Amgen’s unsolicited proposal to acquire Onyx Pharmaceuticals for $120 per share in cash, or about $10 billion, has been rejected, the latter confirmed on Sunday. Onyx noted that its Board of Directors evaluated the offer made by Amgen, which marked a 38-percent premium over the company’s recent closing price, but concluded that the price proposed by Amgen significantly undervalued Onyx and its prospects and was therefore not in the best interest of Onyx or its shareholders.
Documents reviewed by The Economic Times last week stated that Amgen was prepared to "move quickly to negotiate and execute a combination with [Onyx]" and that the proposal did not have financing conditions on it. The news sent shares in Onyx up as much as 28 percent.
"Strategically, this deal makes a great deal of sense for Amgen," remarked ISI Group analyst Mark Schoenebaum, adding that "Amgen already has a very large cancer franchise. However, none of these drugs are direct anti-tumour agents." Bloomberg noted that Amgen has been seeking new products and expanding its business overseas as sales decline for its anaemia drugs Aranesp (darbepoetin alfa) and Epogen (epoetin alfa), which generated about $4 billion in 2012, or about 23 percent of the company’s revenue.
However, based upon expressions of interest received from other third parties and the recent proposal from Amgen, Onyx’s Board has authorised its financial advisor to contact potential acquirers who may have an interest in the drugmaker. "We are actively exploring the potential to combine Onyx with another company as an option to create additional value for Onyx shareholders," noted Onyx CEO N. Anthony Coles. Onyx spokeswoman Lori Melancon added that the drugmaker has a "fiduciary responsibility to our shareholders" to explore the possibility of a merger.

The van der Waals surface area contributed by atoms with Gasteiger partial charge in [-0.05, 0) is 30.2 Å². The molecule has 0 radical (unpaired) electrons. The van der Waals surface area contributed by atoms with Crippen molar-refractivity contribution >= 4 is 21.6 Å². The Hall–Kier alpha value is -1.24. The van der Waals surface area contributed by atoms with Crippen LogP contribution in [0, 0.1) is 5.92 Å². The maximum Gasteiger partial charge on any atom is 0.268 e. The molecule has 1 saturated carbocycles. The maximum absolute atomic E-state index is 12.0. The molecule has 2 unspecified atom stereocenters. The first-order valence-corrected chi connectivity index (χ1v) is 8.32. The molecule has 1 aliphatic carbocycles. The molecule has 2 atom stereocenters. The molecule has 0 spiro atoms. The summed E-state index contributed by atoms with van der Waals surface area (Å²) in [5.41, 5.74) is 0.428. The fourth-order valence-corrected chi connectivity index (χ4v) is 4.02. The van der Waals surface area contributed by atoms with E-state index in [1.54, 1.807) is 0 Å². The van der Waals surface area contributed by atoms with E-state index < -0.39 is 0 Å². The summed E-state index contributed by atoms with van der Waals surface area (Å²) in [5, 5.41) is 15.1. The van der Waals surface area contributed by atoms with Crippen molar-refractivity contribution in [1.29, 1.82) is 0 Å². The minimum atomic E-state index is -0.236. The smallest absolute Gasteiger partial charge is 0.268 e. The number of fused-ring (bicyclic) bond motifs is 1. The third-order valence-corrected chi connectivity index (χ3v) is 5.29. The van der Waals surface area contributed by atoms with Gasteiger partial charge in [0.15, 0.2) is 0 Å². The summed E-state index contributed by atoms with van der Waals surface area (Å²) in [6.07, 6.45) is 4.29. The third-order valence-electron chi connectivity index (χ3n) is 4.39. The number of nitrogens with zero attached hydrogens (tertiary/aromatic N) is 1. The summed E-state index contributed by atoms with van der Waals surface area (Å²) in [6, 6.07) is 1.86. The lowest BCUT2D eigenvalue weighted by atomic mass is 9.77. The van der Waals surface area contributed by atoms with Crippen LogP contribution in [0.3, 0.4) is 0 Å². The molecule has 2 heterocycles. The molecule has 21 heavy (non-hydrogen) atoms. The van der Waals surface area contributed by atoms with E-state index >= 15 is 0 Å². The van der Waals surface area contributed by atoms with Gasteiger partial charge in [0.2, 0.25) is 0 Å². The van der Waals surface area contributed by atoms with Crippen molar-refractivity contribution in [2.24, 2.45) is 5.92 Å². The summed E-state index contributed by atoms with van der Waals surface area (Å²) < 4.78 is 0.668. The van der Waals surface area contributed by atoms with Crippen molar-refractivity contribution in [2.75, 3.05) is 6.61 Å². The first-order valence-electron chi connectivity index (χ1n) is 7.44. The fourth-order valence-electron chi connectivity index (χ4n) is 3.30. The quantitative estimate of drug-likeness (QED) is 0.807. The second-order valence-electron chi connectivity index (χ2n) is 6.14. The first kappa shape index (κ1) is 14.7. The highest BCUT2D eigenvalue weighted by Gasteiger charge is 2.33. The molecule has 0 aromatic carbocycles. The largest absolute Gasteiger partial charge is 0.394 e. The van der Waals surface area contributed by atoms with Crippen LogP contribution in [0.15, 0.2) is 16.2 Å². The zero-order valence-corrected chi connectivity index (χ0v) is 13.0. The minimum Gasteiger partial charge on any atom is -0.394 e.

"The hottest area right now of acquisitions are fully owned oncology drugs, and those are scarce," Schoenebaum noted, adding that "strategically, there could be a dozen companies interested." These companies are said to include Pfizer, which is developing an experimental cancer treatment for which Onyx holds the rights and could be sold for a profit by the acquiring company, as well as Bayer, which has a collaboration and royalty licensing agreement with Onyx under which the two companies share profits of two cancer drugs. Other drugmakers potentially interested in making a takeover offer may include Roche and Celgene. If Onyx remains independent, "it will be viewed as a strategic blunder by their investment bankers," Schoenebaum remarked, but noted that "I don't think that's going to happen." Deutsche Bank analyst Robyn Karnauskas speculated that Onyx could be bought for between $140 and $148 a share.
Looking ahead, Onyx indicated that it does not intend to communicate further regarding the Amgen proposal or the process by which it will consider other proposals. The drugmaker also indicated that there can be "no assurance that an improved proposal will be made by Amgen or any other entity…or that any transaction will be approved or consummated."
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